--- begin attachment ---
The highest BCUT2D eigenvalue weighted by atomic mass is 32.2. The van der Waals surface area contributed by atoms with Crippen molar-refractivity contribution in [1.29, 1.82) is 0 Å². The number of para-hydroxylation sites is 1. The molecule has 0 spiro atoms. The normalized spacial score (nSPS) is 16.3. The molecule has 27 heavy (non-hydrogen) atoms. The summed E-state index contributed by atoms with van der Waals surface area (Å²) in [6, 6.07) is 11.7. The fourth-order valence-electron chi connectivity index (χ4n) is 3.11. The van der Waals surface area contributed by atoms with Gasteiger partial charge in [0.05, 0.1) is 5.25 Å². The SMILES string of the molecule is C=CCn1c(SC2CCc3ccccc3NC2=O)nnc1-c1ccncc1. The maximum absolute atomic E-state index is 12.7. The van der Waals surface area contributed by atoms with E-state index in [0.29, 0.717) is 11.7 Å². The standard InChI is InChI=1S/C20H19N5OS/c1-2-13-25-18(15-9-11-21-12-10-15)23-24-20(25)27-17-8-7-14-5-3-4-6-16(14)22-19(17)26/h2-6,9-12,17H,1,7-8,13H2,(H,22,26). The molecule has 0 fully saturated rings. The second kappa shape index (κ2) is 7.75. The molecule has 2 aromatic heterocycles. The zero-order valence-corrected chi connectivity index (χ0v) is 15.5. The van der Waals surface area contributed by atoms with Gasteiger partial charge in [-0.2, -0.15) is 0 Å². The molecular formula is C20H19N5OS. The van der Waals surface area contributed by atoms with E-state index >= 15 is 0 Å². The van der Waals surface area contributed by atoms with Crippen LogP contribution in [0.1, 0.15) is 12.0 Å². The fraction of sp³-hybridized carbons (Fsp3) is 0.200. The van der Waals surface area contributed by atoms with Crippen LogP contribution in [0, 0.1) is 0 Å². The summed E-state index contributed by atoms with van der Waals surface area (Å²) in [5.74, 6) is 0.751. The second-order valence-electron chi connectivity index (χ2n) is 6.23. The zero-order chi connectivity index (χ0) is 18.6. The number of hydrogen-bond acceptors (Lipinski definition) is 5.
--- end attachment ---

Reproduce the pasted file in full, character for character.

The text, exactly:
The highest BCUT2D eigenvalue weighted by atomic mass is 32.2. The van der Waals surface area contributed by atoms with Crippen molar-refractivity contribution in [1.29, 1.82) is 0 Å². The number of para-hydroxylation sites is 1. The molecule has 0 spiro atoms. The normalized spacial score (nSPS) is 16.3. The molecule has 27 heavy (non-hydrogen) atoms. The summed E-state index contributed by atoms with van der Waals surface area (Å²) in [6, 6.07) is 11.7. The fourth-order valence-electron chi connectivity index (χ4n) is 3.11. The van der Waals surface area contributed by atoms with Gasteiger partial charge in [0.05, 0.1) is 5.25 Å². The SMILES string of the molecule is C=CCn1c(SC2CCc3ccccc3NC2=O)nnc1-c1ccncc1. The maximum absolute atomic E-state index is 12.7. The van der Waals surface area contributed by atoms with E-state index in [0.29, 0.717) is 11.7 Å². The standard InChI is InChI=1S/C20H19N5OS/c1-2-13-25-18(15-9-11-21-12-10-15)23-24-20(25)27-17-8-7-14-5-3-4-6-16(14)22-19(17)26/h2-6,9-12,17H,1,7-8,13H2,(H,22,26). The molecule has 0 fully saturated rings. The second kappa shape index (κ2) is 7.75. The molecule has 2 aromatic heterocycles. The zero-order valence-corrected chi connectivity index (χ0v) is 15.5. The van der Waals surface area contributed by atoms with Gasteiger partial charge in [-0.2, -0.15) is 0 Å². The molecular formula is C20H19N5OS. The van der Waals surface area contributed by atoms with E-state index >= 15 is 0 Å². The van der Waals surface area contributed by atoms with Crippen LogP contribution in [0.1, 0.15) is 12.0 Å². The fraction of sp³-hybridized carbons (Fsp3) is 0.200. The van der Waals surface area contributed by atoms with Crippen LogP contribution in [0, 0.1) is 0 Å². The summed E-state index contributed by atoms with van der Waals surface area (Å²) in [5.74, 6) is 0.751. The second-order valence-electron chi connectivity index (χ2n) is 6.23. The zero-order chi connectivity index (χ0) is 18.6. The number of hydrogen-bond acceptors (Lipinski definition) is 5.